Many individual taxpayers have been surprised to discover that they are subject to the toll charge. The guidance provides unequivocally that in addition to direct U.S. Shareholders of SFCs, indirect owners (via partnerships, S Corporations, or other pass-through entities) of such U.S. Shareholders must also report the toll charge. For example, a U.S. individual owning any interest in a domestic partnership is required to report the toll charge if such partnership is a U.S. Shareholder (i.e. holds more than 10 percent) of an SFC with undistributed earnings and profits.

Mandatory Use of New Reporting Form

The IRS has provided a new form, IRC 965 Transition Tax Statement, which must be attached to the return of taxpayers subject to the toll charge. The form is to be completed by following the instructions relating to the taxpayer’s classification (i.e. domestic corporation, partnership, individual, etc.). For example, domestic corporations will exclude the toll charge inclusion and deduction from Form 1120, and instead, report such income and deductions on lines 1 and 3 of the new form. The net inclusion amount, however, is to be reported on Schedule J of Form 1120. Taxpayers may find these new reporting protocols under Appendix Q&A2 of the guidance.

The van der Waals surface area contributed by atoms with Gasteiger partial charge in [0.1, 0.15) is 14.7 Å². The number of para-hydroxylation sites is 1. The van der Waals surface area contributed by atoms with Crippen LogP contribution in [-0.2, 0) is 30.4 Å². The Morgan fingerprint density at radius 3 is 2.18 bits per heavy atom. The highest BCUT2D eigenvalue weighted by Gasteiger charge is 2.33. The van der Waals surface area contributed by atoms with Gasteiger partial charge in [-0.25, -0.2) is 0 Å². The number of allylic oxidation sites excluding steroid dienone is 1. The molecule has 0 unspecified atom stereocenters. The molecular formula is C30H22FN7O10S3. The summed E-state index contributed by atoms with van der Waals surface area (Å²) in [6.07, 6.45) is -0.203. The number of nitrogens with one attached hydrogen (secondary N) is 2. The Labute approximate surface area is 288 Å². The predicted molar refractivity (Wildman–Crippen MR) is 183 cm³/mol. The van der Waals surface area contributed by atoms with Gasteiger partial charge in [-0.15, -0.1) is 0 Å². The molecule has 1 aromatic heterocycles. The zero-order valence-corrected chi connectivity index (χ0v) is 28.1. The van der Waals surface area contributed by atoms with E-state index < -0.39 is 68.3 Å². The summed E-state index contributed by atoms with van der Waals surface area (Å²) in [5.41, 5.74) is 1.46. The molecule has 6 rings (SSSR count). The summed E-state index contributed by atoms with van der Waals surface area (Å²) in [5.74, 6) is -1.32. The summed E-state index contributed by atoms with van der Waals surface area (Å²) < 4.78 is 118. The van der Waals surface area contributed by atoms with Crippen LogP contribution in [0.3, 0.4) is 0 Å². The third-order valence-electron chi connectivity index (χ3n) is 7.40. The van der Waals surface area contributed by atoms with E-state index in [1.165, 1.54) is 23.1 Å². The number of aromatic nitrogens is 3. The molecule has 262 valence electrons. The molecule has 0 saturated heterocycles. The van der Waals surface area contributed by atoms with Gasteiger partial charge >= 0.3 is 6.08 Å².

Taxpayers must also report certain other information on the Transition Tax Statement, such as the foreign cash positions, the deemed paid foreign taxes related to the toll charge, the amount of disallowed foreign taxes, a listing of elections made by taxpayer, the net toll charge amount to be paid in installments, etc.

Making the Election for Installment Payments

Taxpayers may elect to pay the toll charge liability over an eight-year period. This election is available to individuals or corporations. Note that pass-through entities may not make the election; but rather the election may be made by any of the owners of such pass-through entity. The election must be filed by the due date of the U.S. shareholder’s federal return plus any extensions. Note, however, that the first installment payment must be made by the original due date without any extensions. For many taxpayers, this amount (8 percent of the total toll charge liability) will be due by April 17.